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The Honolulu Advertiser
Posted on: Thursday, July 6, 2006

Enron founder's death could nullify conviction

By Thomas S. Mulligan and Miguel Bustillo
Los Angeles Times

HOUSTON The death yesterday of Enron Corp. founder Kenneth L. Lay complicates the federal government's effort to close the books on one of its most ambitious corporate-fraud prosecutions.

Lay, who at age 64 succumbed to a massive heart attack at a rented Colorado vacation home, was found guilty by a federal jury in May along with former Enron Chief Executive Jeffrey K. Skilling of conspiracy and fraud. The two were star defendants in a trial resulting from the notorious business scandal, which vaporized more than 4,000 jobs and billions of dollars in stockholders' investments.

But when a defendant who pleaded not guilty dies before sentencing, as Lay did, in most cases the conviction is wiped out on the grounds that the defendant did not have the opportunity to appeal, legal experts said.

"Fifth Circuit law in particular is clear on this point," Stanford University law professor Robert Weisberg said yesterday, referring to the federal district that includes Houston.

Lay and Skilling were scheduled to be sentenced Oct. 23 and were expected to get prison terms of more than 20 years. They were convicted of lying to Enron employees and the public as part of a conspiracy to cloak the deteriorating financial condition of a company that claimed $101 billion in revenue at its 2000 peak and ranked No. 7 on the Fortune 500.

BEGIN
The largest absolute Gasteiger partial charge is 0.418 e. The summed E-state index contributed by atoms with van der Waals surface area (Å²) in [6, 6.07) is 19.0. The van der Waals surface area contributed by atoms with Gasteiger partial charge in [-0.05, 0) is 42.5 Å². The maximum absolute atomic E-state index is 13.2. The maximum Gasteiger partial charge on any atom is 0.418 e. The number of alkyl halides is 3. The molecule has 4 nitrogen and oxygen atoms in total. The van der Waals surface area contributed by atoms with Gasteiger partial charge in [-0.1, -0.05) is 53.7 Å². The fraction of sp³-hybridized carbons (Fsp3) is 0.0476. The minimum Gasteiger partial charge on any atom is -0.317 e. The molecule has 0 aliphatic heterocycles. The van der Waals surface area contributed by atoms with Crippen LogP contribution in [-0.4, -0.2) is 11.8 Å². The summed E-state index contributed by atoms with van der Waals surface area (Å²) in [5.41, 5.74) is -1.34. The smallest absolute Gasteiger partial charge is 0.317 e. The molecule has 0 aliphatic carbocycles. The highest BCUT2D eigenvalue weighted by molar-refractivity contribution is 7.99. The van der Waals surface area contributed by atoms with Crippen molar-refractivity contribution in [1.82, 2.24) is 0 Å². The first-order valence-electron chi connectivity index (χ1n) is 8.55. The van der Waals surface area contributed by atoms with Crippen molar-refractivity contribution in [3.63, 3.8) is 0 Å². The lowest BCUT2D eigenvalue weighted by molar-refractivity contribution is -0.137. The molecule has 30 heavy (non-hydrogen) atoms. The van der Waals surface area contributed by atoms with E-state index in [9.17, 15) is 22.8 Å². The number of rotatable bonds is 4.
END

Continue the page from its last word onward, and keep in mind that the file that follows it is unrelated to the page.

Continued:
Only last week, prosecutors filed a motion with the Houston trial court seeking to recover $43.5 million that they said Lay had illegally obtained through Enron bonuses and a line of credit extended by the Houston energy company. Weisberg and other experts said that Lay's death may pose obstacles to that effort but that they expected the government to pursue restitution.

"I foresee them fighting tooth and nail," Houston lawyer Philip H. Hilder said.

Lay's death will have little impact on the pending civil-fraud lawsuit brought by the Securities and Exchange Commission, or on the consolidated lawsuit brought by former Enron employees and shareholders, scheduled for trial in Houston Oct. 16, according to Patrick J. Coughlin of the San Diego law firm of Lerach Coughlin Stoia Geller Rudman & Robbins, lead counsel in the case.

Coughlin said the main thrust of the case was to obtain hundreds of millions of dollars of additional compensation from the large banks and investment firms that remain defendants. Any assets retained by individual defendants such as Lay and Skilling were too small to make a material dent, Coughlin said.